I’ve skipped around on my previous posts about some of my favorite political comics, but I don’t think I’ve yet given much analysis on why I think they’re so useful. It’s difficult to make generalizations in a medium that exercises its talent so broadly; what I will say first is this: political comics were instrumental in my coming of age and social awareness. I was 12 years old when I ordered MAUS from my school’s Scholastic Books bi-monthly order form, and I just knew it would be worth the money, because I needed my Mom to ‘sign off’ on the PG-13 parental discretion slip. Hell yes.

What became of that comic–and a small collection of others shortly after–was a quiet awakening. Instead of reading about an issue in a book (or worse, as is the case for many young adults, a simplified, opinionated ‘topical essay’), and feeling the words of the subject thrown at you as a speaker would throw to his audience, comics felt more like a conversation. A back-and-forth as much with speech as with the eyes. I liked the freedom to be invited to explore subtleties and complexity… a double-entendre, a hypocrytical narrator, a message that is a simple thing to say, but is seemingly a whole new world to look at. It is one thing to read a description of an Orwellian dictatorship; it’s quite another kettle of fish to feel the personal and social tensions rising up around you, unpredictably, in a story such as Alan Moore’s V for Vandetta.

Tomorrow, as hundreds of comic book writers, artists, and publishers descend on Downtown Toronto, I’m reminded of what I found last year at TCAF–my first since moving here in 2009. Or rather, what I didn’t find. It was such an incredible turnout–hundreds of artists, writers, and publishers, thousands in attendance. And unlike the corporate ComicCon’s, of which there are plenty in Toronto and charge a good $20 to get in–you trade line-ups for signatures with fading Hollywood Sci-Fi stars for table after table of artists and writers, who will talk to you, in person, no time limit, about… well, whatever. Folks are totally open and amazing. In general, the Fest caters much more to the alternative / indie comic book scene, and that in and of itself is something great worth mentioning.

…. So why did I start writing this post about what I didn’t find at TCAF last year? What I mean was, cough, Where the hell were all the political comics? I met some amazing folks from all over North America, who had incredible talent, and came from some incredible backgrounds and experiences. But not one of them, among hundreds, focused on political comics. Now, for sure, for whatever reasons, the political / educational comic was not anyone’s vehicle choice, and I respect them–I especially respect artists on this, whether they are writers or illustrators–because when you’re an artist you’ve just got to do what feels right. But really…. Not a one?
I wasn’t shy about asking them about this last year, either. I heard a lot of different reasons, but the general consensus is that people really aren’t interested in political comics (or at least–“they don’t sell.”)  As a side note: if you were at TCAF last year with your political comics and I didn’t see you and give you a high-five, come and find me. My bad–I’ll buy you a slice of pizza for lunch this year.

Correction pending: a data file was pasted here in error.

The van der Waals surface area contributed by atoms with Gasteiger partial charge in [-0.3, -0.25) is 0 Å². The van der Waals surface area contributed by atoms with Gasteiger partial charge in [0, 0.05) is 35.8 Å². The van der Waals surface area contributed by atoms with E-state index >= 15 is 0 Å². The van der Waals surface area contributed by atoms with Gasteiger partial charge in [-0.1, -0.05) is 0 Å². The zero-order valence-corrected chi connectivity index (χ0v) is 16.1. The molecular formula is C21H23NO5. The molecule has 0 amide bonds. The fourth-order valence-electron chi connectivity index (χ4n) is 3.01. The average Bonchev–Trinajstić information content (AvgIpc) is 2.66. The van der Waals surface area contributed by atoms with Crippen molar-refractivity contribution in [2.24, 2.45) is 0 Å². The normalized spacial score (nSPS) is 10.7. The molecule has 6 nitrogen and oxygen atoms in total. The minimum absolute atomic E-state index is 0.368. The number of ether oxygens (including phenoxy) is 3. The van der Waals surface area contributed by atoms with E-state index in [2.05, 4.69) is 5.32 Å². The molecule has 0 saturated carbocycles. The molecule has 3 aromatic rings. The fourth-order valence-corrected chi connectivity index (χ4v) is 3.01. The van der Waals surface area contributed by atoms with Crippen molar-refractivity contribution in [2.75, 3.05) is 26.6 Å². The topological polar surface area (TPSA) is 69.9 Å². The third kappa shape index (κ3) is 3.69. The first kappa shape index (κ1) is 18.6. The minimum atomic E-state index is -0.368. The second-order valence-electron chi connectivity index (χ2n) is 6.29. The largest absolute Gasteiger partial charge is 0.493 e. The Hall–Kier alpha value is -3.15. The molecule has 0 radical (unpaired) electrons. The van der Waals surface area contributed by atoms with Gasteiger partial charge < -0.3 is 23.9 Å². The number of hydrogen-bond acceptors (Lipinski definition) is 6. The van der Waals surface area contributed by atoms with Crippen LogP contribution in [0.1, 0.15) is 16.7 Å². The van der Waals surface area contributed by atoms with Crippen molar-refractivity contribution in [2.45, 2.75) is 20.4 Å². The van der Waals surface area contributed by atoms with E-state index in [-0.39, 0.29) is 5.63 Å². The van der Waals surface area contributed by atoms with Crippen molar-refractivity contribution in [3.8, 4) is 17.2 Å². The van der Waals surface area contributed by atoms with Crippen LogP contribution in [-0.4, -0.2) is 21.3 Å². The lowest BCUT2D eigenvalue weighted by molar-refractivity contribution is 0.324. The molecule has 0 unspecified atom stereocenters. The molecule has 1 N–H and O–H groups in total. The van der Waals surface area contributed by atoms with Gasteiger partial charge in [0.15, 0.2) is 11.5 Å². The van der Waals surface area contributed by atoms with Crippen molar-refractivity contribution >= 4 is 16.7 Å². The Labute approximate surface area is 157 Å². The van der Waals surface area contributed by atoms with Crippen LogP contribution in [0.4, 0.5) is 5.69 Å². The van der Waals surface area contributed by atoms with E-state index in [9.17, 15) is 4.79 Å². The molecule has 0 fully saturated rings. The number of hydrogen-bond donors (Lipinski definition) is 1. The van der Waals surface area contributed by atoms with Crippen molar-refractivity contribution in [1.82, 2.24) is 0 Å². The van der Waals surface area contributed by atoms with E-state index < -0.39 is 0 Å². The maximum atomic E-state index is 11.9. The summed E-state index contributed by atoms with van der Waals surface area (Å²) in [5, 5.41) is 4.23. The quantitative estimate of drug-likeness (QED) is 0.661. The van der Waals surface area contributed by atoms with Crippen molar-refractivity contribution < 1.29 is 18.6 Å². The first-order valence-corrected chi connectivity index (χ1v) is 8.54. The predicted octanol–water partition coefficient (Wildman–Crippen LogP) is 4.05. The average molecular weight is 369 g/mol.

One exception to this that I remember was Eric Kostiuk Williams and his incredible work in Xtra Magazine illustrating the history of the Toronto Bath House Riots. Looking at his work (which made the front cover of this issue) shows some of the true dynamism of the comic medium–the entire feel of this article is changed by his illustrations. The article was worth reading, anyway… but seeing his work, you actually feel like you’re missing out if you aren’t reading it.

With so many changes happening in the world right now, and the multitude of experiences and history that we are all tied to, I can’t believe that artists and writers wouldn’t want to hone in on this corner of comics–especially the alternative and indie crowd. What’s even harder to believe is that people wouldn’t pick up those works, buy them, and learn something they didn’t know about a subject–any subject–the history of slavery in Canada. The Iranian Revolution. How Wall Street crashed the U.S. economy. Fuck, the history of sugar is political. And I promise you people would buy that. People love sugar.

So, here is hoping that this year I find a few diamonds in the rough and can chat with them about their work. (And then publicize it here.)

I’m reminded, in closing, that one of my key reasons political comics are so dear to me is that they’re utterly trap-like: that is, most people (who aren’t comic book nerds) think of comics as dumbed-down versions of books. Incidentally, this is one of the reasons a political comic book on the Holocaust would get picked up more than a written novel on the same subject (“Why would I read Number the Stars when I can read MAUS? With pictures?”)…. before you know it, someone who thought they found a way to just fast-track through a history project has been educated on a subject, and straight-up schooled on the awesomeness of comic books. It’s such an incredible opportunity to open someone up to a new idea–while going above and beyond their initial expectations from the medium.

A Maus-trap, if you will. That was the first one I walked into… and I hope to find a few set up in the Toronto Reference Library tomorrow.

NMG